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Faculty Spotlight Interview: Yuri N. Maltsev

  • Yuri Maltsev 2014
March 4, 2010

Yuri N. Maltsev received his MA in history and social sciences at Moscow State University and his PhD in economics at the Institute for Labor Research in Moscow. Some of his major achievements include consulting on Central and Eastern European economic, trade and political issues, as well as appearing on national television and radio programs. He currently is a professor of economics at Carthage College in Kenosha, Wisconsin.

 

How and when did you come about Austrian economics?
My gateway to Austrian economics was The Road to Serfdom by F.A. Hayek. I was given a copy by a friend for just one night and Hayek laid it down in such a clear, apodictic and revealing way that I became very interested in learning as much as I could about him and the Austrian School.

What convinced you of the merits of the Austrian School of Economics over other schools of thought?
The Austrian School of Economics is economics of freedom, economics for free people, economics of human action, not of government design. It is the only school which accurately predicted the fate of the socialist experiment, which cost over 150 million lives last century. Ludwig von Mises showed with precise and irrefutable logic why socialism could never work.

How did Austrian economics change your worldview?
It absolutely convinced me that there are absolutely no alternatives to freedom and voluntary exchanges in any sphere of human life and endeavor.

You were an economist for the Soviet Union, how did this affect your study of Austrian economics?
I got an unlimited access to Western economic publications and could study as much as I wished at the government’s expense. I was warned, however, not to tell others what I’ve read. Even under Gorbachev, you could not just say, “this system is baloney.” You could only go about it slowly and covertly, exposing its inefficiencies and failures, which is what I did in my lectures and writings.

Had you not defected from the Soviet Union, how would you be today?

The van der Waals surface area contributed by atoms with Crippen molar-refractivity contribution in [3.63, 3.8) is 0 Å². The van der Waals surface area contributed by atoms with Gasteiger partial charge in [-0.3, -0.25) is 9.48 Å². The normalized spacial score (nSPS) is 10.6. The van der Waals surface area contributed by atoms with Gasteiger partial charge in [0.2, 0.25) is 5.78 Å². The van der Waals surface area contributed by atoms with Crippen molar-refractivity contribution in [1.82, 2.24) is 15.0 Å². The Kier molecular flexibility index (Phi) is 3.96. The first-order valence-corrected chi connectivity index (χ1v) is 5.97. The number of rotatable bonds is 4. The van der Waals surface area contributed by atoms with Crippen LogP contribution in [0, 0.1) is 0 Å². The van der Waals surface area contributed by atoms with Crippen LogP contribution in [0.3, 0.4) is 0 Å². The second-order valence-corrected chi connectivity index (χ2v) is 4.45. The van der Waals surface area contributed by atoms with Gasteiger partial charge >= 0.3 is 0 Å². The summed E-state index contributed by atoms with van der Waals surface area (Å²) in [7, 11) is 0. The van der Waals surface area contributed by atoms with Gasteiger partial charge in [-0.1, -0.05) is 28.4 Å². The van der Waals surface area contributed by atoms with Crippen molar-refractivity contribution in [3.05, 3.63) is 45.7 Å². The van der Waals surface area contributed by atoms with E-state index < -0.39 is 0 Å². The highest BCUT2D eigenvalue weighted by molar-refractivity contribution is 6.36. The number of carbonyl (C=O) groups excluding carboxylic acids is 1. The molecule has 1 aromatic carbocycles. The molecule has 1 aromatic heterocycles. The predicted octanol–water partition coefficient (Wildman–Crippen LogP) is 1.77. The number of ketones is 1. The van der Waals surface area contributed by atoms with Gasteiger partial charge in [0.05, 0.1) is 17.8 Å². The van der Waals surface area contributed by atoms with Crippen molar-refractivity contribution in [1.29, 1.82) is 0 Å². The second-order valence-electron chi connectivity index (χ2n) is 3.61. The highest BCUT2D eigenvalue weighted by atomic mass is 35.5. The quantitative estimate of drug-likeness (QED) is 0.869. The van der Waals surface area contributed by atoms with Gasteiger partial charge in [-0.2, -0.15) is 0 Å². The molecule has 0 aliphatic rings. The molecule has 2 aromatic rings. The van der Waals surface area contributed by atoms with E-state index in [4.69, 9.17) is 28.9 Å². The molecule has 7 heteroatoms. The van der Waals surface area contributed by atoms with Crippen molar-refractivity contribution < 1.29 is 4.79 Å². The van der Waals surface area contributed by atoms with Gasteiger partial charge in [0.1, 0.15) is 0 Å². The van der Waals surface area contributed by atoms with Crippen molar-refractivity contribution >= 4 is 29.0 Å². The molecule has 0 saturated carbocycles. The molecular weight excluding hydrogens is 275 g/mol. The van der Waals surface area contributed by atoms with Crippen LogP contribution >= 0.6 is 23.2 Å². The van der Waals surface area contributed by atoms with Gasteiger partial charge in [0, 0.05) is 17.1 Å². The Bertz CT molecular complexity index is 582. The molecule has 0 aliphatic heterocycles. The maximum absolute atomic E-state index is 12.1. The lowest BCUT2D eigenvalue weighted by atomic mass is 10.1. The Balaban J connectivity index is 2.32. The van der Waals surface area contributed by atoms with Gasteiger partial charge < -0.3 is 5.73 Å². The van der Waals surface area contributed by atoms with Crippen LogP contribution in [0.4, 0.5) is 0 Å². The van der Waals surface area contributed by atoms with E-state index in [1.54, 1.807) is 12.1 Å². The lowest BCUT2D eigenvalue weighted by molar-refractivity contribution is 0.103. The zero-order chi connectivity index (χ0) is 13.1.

I could be possibly dead already – life expectancy for males in Russia is 57 and I am 59 already. If alive, I would probably do same as here – teach, write and promote ideas of freedom in any way I can.

Who have been your greatest intellectual influences?
Austrians: Ludwig von Mises, Murray Rothbard, F.A. Hayek, Hans-Hermann Hoppe, Thomas DiLorenzo, Joseph Salerno and many others. Russian writers: Dostoyevsky, Tolstoy, and Solzhenitsyn. Poets: T.S. Eliot and Josef Brodsky.

As a professor of economics, how do you go about introducing your students to Austrian economics?
It is much easier today than say 20 years ago: www.mises.org provides us with great teaching resources. The Ludwig von Mises Institute became the world’s largest research center and depositary of books, journals, video and audio materials on the Austrian School. These resources are extremely valuable in teaching and learning. I am recommending my students to explore the Austrian School perspective in all my classes, leaving them with the opportunity to choose their favorites themselves.

What do your students think of Austrian economics?
Many of them developed deep interest in the Austrian School and some attended the Mises University. I am in contact with many of my former students who developed a life-long interest in Austrian economics and are practicing economists, businessmen, lawyers and other professionals.

What advice would you give to a student who is afraid to discuss Austrian economics with fellow students and with professors?
Do not be afraid. Mises’s personal motto was: “Tu ne cede malis sed contra audentior ito. Do not give in to evil, but proceed ever more boldly against it.” Fight back any attempts to limit your freedom of speech. Having said that, I would advise students to be tactful and polite in their discussions with fellow students and professors. Remember that shouting and sloganeering are habits of the Left.

Did you ever discuss Austrian economics with your peers or your students while a scholar in the Soviet Union?
I did quite a lot with fellow economists at the Academy of Science and in my lectures on perestroika. After the collapse of the USSR many intellectuals from Russia, Lithuania, Poland, Estonia embraced the Austrian School and today we witness a considerable following of the School in these and other formerly socialist countries. The Austrian School is definitely more popular in Eastern Europe than Western Europe.

What are your hobbies?

I love travel and I travel a lot – with my students, colleagues, friends and family. I travel in the US and internationally – to date visited 77 countries. It provides you with a great perspective on freedom: the freer the country is, the more prosperous and culturally rich are the people, the cleaner are the environment and nature, and abundant are the wildlife. I also organize a lot of educational study tours.

What are your favorite film and theatrical works?
Film: The Bonfire of the Vanities (1990). Plays: The Tragedy of Macbeth and Cyrano de Bergerac.

What music do you enjoy the most?
Johann Sebastian Bach, Ludwig van Beethoven, Gustav Mahler and Pyotr Ilyich Tchaikovsky, and George Gershwin on a light side.

Can you think of an artwork that symbolizes or depicts human action?
The Thinker (1902) sculpture by Auguste Rodin.

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